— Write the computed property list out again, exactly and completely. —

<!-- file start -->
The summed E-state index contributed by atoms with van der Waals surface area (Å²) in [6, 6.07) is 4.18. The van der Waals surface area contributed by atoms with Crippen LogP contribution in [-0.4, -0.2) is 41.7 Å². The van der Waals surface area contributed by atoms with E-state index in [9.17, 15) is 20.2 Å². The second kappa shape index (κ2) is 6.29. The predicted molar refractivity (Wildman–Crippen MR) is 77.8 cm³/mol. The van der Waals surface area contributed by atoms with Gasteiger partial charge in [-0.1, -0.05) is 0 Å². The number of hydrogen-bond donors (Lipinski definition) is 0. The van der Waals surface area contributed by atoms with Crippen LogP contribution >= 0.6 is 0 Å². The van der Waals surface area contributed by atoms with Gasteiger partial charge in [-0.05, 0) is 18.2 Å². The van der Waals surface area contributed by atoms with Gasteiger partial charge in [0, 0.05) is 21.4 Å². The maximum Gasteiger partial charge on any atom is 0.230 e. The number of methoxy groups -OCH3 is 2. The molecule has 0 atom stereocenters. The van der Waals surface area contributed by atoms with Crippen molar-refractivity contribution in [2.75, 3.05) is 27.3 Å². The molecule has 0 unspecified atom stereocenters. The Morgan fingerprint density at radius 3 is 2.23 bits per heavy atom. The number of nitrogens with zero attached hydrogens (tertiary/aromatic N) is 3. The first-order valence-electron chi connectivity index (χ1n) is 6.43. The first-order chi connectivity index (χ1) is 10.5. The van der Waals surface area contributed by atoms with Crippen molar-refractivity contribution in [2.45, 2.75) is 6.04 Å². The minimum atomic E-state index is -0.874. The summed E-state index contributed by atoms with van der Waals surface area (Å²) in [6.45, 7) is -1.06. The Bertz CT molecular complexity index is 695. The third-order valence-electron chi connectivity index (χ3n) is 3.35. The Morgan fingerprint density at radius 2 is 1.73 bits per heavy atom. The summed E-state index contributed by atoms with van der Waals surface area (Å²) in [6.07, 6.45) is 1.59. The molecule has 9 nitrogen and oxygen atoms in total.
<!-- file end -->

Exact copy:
The summed E-state index contributed by atoms with van der Waals surface area (Å²) in [6, 6.07) is 4.18. The van der Waals surface area contributed by atoms with Crippen LogP contribution in [-0.4, -0.2) is 41.7 Å². The van der Waals surface area contributed by atoms with E-state index in [9.17, 15) is 20.2 Å². The second kappa shape index (κ2) is 6.29. The predicted molar refractivity (Wildman–Crippen MR) is 77.8 cm³/mol. The van der Waals surface area contributed by atoms with Gasteiger partial charge in [-0.1, -0.05) is 0 Å². The number of hydrogen-bond donors (Lipinski definition) is 0. The van der Waals surface area contributed by atoms with Crippen LogP contribution >= 0.6 is 0 Å². The van der Waals surface area contributed by atoms with Gasteiger partial charge in [-0.05, 0) is 18.2 Å². The van der Waals surface area contributed by atoms with Gasteiger partial charge in [0, 0.05) is 21.4 Å². The maximum Gasteiger partial charge on any atom is 0.230 e. The number of methoxy groups -OCH3 is 2. The molecule has 0 atom stereocenters. The van der Waals surface area contributed by atoms with Crippen molar-refractivity contribution in [2.75, 3.05) is 27.3 Å². The molecule has 0 unspecified atom stereocenters. The Morgan fingerprint density at radius 3 is 2.23 bits per heavy atom. The number of nitrogens with zero attached hydrogens (tertiary/aromatic N) is 3. The first-order valence-electron chi connectivity index (χ1n) is 6.43. The first-order chi connectivity index (χ1) is 10.5. The van der Waals surface area contributed by atoms with Crippen molar-refractivity contribution in [2.45, 2.75) is 6.04 Å². The minimum atomic E-state index is -0.874. The summed E-state index contributed by atoms with van der Waals surface area (Å²) in [6.45, 7) is -1.06. The Bertz CT molecular complexity index is 695. The third-order valence-electron chi connectivity index (χ3n) is 3.35. The Morgan fingerprint density at radius 2 is 1.73 bits per heavy atom. The summed E-state index contributed by atoms with van der Waals surface area (Å²) in [6.07, 6.45) is 1.59. The molecule has 9 nitrogen and oxygen atoms in total.